06 ноября 2003
Focus: Analysts see positive outcome to Kremlin power struggles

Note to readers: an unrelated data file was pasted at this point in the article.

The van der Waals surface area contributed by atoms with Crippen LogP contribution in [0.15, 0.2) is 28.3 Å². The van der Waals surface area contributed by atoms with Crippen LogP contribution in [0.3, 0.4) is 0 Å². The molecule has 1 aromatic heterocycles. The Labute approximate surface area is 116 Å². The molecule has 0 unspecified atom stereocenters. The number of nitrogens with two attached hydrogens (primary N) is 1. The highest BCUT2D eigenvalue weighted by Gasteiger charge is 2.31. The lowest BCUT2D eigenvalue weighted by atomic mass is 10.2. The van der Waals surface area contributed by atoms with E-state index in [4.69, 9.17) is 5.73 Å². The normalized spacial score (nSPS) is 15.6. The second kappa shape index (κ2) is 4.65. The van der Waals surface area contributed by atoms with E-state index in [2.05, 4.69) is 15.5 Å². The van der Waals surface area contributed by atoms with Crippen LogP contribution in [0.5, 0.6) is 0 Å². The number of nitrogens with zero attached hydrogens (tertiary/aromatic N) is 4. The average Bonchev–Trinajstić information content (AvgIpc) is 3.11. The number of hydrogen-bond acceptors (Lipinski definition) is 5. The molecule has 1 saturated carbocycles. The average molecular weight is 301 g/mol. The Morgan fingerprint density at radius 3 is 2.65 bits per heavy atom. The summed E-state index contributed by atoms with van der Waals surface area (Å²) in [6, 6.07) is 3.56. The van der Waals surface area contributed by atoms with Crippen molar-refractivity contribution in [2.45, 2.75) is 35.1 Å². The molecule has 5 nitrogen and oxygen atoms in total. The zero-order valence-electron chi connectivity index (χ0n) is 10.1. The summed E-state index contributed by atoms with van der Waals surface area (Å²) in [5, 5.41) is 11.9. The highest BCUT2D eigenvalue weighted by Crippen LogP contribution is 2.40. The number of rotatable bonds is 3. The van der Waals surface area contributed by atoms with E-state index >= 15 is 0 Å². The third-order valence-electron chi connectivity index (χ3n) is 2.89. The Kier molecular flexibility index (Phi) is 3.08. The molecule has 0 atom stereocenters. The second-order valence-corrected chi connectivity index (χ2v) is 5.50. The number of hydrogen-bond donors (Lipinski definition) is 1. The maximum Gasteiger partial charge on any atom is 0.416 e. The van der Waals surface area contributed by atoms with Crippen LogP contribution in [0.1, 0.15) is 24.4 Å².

MOSCOW, Nov 6 (Prime-Tass) -- Changes in personnel at Russia´s biggest oil company Yukos have been grabbing the headlines this week, most notably with Mikhail Khodorkovsky resigning as company CEO Monday - via a letter from his jail cell that was then reproduced on Yukos´ website. But the Yukos imbroglio has brought about a few changes in the presidential administration too. Analysts were worried by last week´s resignation of the Kremlin Chief of Staff, but expressed satisfaction with President Vladimir Putin´s resultant appointments of Dmitry Medvedev to the post, and Dmitry Kozak as Medvedev´s first deputy. Putin officially accepted Thursday 30 October the resignation of Alexander Voloshin, who reportedly tendered his resignation from his long-held post as Kremlin Chief of Staff immediately Khodorkovsky was arrested Saturday 25 October. Analysts have said Voloshin resigned when he realized he was no longer able to defend in government the interests of big business. Voloshin was widely expected to be forced from the Kremlin post after the presidential elections, due March, as a left over from the Yeltsin-era administration and representative of the Family of Yeltsin´s cronies. But his early departure caused a ripple of worry among analysts as it represented a breakdown in the system of political checks and balances that has been a centerpiece of the much vaunted stability that has characterized Putin´s presidency. In a politics flashnote published Friday, October 31, Aton Capital wrote that the departure of Voloshin is indicative that Putin´s priorities as president are now in flux. This could eventually have positive implications for the economic reform program, Aton Capital implied. "The reduction in the political clout of the head of the presidential administration is also a function of Putin´s increasing experience as a leader. Voloshin had to work very hard to smooth the path for Putin and help him navigate the minefields of both domestic politics and the international stage following the latter´s election in 2000; having gained experience Putin is now more in need of a presidential chief to do the heavy bureaucratic lifting in order to get Russia running smoothly," the investment house wrote, suggesting that Medvedev fits that bill. However, the situation is not necessarily so straightforward. Roland Nash, chief strategist at Renaissance Capital, said the appointment of Medvedev was made more out of political expediency than out of a desire to see economic reforms boosted. Nash said Voloshin has "immense connections throughout the political system, which made him a very powerful political player." He added that Voloshin served as a voice for big business in the Kremlin. "His removal, therefore, considerably weakens the influence of big business over policy in Russia. Whether that influences the reform process remains to be seen," Nash said. The remaining representatives of Yeltsin´s inner circle, most prominent among whom is Prime Minister Mikhail Kasyanov, are under increasing political pressure to step down as Putin´s support base seeks to consolidate its grip on the reigns of power. Those who arrived in the Kremlin along with Putin in 2000 are broadly divisible into two groups. Both groups have their origins in St. Petersburg, where Putin rose to prominence as Deputy Mayor of the city. One group, popularly known as the siloviki, has its roots in the security organs, whilst the other has a mostly legal and academic background and is referred to as the St. Petersburg liberal faction. The former group is generally considered to be interested in redistributing Russia´s natural resources wealth in its own favor, and is particularly embittered about the results of the 1990s´ carve up of Russia´s resources, while the latter group is seen as committed to Putin´s program of broad economic reforms. Analysts were therefore pleased to see Voloshin being quickly replaced by his deputy Dmitry Medvedev, a component of the St. Petersburg liberal faction. "Like many observers, we breathed a sigh of relief when we heard it was the moderate to liberal Medvedev taking Voloshin´s job and not one of the former KGB officials who are working a rung below Medvedev in the Kremlin," Aton Capital wrote in its flashnote. "Medvedev is a modern official with good knowledge of the requirements of economic reform in Russia and the global economy and we do not expect to see any dramatic change of course in government policy resulting from his ascension, rather, simply, a continuation of the current economic programs and possible increase in the efficiency of the state apparatus," the note continued. It has become all too evident lately that a power shift is underway within the Russian government, which analysts with faith in Putin say is aimed at decoupling business and the state, and is part and parcel of Putin´s stated reform goals. The handling of the Yukos situation certainly leaves something to be desired, but essentially the reform program is on track, they argue. However, not everyone subscribes to this view.